A comparison between the deformation phases proposed by previous authors for neighboring areas with those we recognized in the present work is shown in Additional file 3. Deformation phases proposed by the previous authors are broadly consistent with our scheme and that of Michard et al. (2022). The main potential differences concern the following points:

  1. 1)

    The D1 event proposed here was also postulated by, for example, Caron et al. (1973), Platt (1989) and Tricart (1980). Relic, prograde foliations are recognized, sometimes labeled “D1” (Agard et al., 2001), which preserved their D1 phase, which corresponds to our D2 phase; this is also the case in the works on the Acceglio-Longet units (Lefèvre & Michard, 1976; Caby, 1996). We propose to relate D1 to subduction that predates nappe stacking.

  2. 2)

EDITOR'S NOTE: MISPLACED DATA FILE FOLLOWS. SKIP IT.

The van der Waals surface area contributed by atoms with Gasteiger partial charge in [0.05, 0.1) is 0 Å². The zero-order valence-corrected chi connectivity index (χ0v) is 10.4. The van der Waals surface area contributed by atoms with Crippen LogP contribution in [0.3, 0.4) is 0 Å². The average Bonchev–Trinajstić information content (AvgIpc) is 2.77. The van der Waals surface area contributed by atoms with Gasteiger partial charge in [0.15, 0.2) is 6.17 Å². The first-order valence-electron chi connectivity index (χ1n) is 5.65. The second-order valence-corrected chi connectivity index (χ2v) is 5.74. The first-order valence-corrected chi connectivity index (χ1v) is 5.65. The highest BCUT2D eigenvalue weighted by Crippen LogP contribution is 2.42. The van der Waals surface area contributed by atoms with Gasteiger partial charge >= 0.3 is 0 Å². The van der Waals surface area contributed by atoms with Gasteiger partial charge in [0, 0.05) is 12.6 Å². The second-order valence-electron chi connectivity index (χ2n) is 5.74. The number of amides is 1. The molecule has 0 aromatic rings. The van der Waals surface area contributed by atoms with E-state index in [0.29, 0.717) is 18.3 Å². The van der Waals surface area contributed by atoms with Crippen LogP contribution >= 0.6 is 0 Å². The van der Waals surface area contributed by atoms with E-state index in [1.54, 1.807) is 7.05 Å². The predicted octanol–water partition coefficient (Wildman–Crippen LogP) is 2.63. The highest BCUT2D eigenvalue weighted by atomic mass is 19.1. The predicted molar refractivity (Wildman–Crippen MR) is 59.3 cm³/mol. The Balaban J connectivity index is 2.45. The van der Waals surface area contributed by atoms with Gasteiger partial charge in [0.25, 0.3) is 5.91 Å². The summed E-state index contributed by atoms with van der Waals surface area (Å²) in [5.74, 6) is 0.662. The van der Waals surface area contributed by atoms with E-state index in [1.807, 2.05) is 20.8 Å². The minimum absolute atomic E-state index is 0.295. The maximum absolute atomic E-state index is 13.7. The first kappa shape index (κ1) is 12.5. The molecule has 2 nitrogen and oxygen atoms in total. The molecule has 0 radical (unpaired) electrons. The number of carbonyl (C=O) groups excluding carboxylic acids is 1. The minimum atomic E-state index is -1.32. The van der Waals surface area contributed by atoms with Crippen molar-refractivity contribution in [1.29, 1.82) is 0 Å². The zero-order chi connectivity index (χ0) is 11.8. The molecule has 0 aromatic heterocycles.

D2 is associated with roughly west-directed tectonic transport in our study area. However, in view of the fact that D3 deformation is very intense on all scales, the exact direction of nappe transport during D2 can no longer be reliably inferred in a simple way due to (a) strong re-orientation of D2 structures by syn-D3 shearing and (b) oroclinal bending. At a large scale some authors (e.g., Choukroune et al., 1986; Schmid et al., 2017; Dumont et al., 2022) postulate initial top N to NW transport during early stages nappe stacking in the Western Alps that can possibly no more be seen in our area due to serious D3 overprint and later oroclinal bending in the Miocene. Nevertheless, we disagree with the reconstruction of the early top-N-NW thrusting by Dumont et al. (2022) who identified isoclinal folds (their “D1”, our D1/D2) at the Bergerie de l’Alpet cliff (boundary of the Combe-Brémond unit with the underlying Queyras Schistes Lustrés), associated to nappe emplacement, deformed by a later deformation phase (their “D2”, our D3). Their analysis is based on deriving shear senses using the asymmetry of folds, which is known to be far from being a reliable kinematic indicator (e.g., Fossen, 2016). At this same place we documented how the folded surface is already a tectonic surface and we interpreted these asymmetric folds as minor parasitic folds, associated with a large D3 antiform with the Combe-Brémond “Verrucano” in its core; this large fold also affects the contact with the Queyras Schistes Lustrés (Fig. 3b, Additional file 1).